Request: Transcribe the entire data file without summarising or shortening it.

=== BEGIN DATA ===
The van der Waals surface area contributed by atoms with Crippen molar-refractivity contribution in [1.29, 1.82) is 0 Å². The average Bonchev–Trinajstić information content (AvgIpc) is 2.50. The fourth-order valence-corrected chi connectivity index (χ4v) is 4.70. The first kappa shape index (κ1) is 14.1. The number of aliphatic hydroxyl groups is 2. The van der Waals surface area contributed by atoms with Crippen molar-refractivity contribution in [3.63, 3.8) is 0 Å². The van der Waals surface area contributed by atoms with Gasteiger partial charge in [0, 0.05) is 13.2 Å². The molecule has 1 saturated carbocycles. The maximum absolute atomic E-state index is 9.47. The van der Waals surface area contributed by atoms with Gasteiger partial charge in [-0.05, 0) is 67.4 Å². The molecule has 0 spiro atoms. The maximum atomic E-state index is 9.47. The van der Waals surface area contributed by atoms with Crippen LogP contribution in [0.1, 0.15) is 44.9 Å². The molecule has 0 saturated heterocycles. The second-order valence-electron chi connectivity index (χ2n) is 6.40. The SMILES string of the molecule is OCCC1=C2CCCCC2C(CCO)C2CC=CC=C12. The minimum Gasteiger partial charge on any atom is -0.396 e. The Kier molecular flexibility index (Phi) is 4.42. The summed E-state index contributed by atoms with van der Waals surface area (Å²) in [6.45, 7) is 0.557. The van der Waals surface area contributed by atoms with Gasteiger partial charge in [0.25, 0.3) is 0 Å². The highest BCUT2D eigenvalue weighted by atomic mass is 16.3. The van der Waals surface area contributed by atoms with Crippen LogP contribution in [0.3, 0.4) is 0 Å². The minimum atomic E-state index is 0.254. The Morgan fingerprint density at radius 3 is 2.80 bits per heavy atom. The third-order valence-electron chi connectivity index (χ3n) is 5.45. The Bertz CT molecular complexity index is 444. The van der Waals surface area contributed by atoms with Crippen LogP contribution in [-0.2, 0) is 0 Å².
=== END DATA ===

The van der Waals surface area contributed by atoms with Crippen molar-refractivity contribution in [1.29, 1.82) is 0 Å². The average Bonchev–Trinajstić information content (AvgIpc) is 2.50. The fourth-order valence-corrected chi connectivity index (χ4v) is 4.70. The first kappa shape index (κ1) is 14.1. The number of aliphatic hydroxyl groups is 2. The van der Waals surface area contributed by atoms with Crippen molar-refractivity contribution in [3.63, 3.8) is 0 Å². The van der Waals surface area contributed by atoms with Gasteiger partial charge in [0, 0.05) is 13.2 Å². The molecule has 1 saturated carbocycles. The maximum absolute atomic E-state index is 9.47. The van der Waals surface area contributed by atoms with Gasteiger partial charge in [-0.05, 0) is 67.4 Å². The molecule has 0 spiro atoms. The maximum atomic E-state index is 9.47. The van der Waals surface area contributed by atoms with Crippen LogP contribution in [0.1, 0.15) is 44.9 Å². The molecule has 0 saturated heterocycles. The second-order valence-electron chi connectivity index (χ2n) is 6.40. The SMILES string of the molecule is OCCC1=C2CCCCC2C(CCO)C2CC=CC=C12. The minimum Gasteiger partial charge on any atom is -0.396 e. The Kier molecular flexibility index (Phi) is 4.42. The summed E-state index contributed by atoms with van der Waals surface area (Å²) in [6.45, 7) is 0.557. The van der Waals surface area contributed by atoms with Gasteiger partial charge in [0.25, 0.3) is 0 Å². The highest BCUT2D eigenvalue weighted by atomic mass is 16.3. The van der Waals surface area contributed by atoms with Crippen LogP contribution in [0.3, 0.4) is 0 Å². The minimum atomic E-state index is 0.254. The Morgan fingerprint density at radius 3 is 2.80 bits per heavy atom. The third-order valence-electron chi connectivity index (χ3n) is 5.45. The Bertz CT molecular complexity index is 444. The van der Waals surface area contributed by atoms with Crippen LogP contribution in [-0.2, 0) is 0 Å².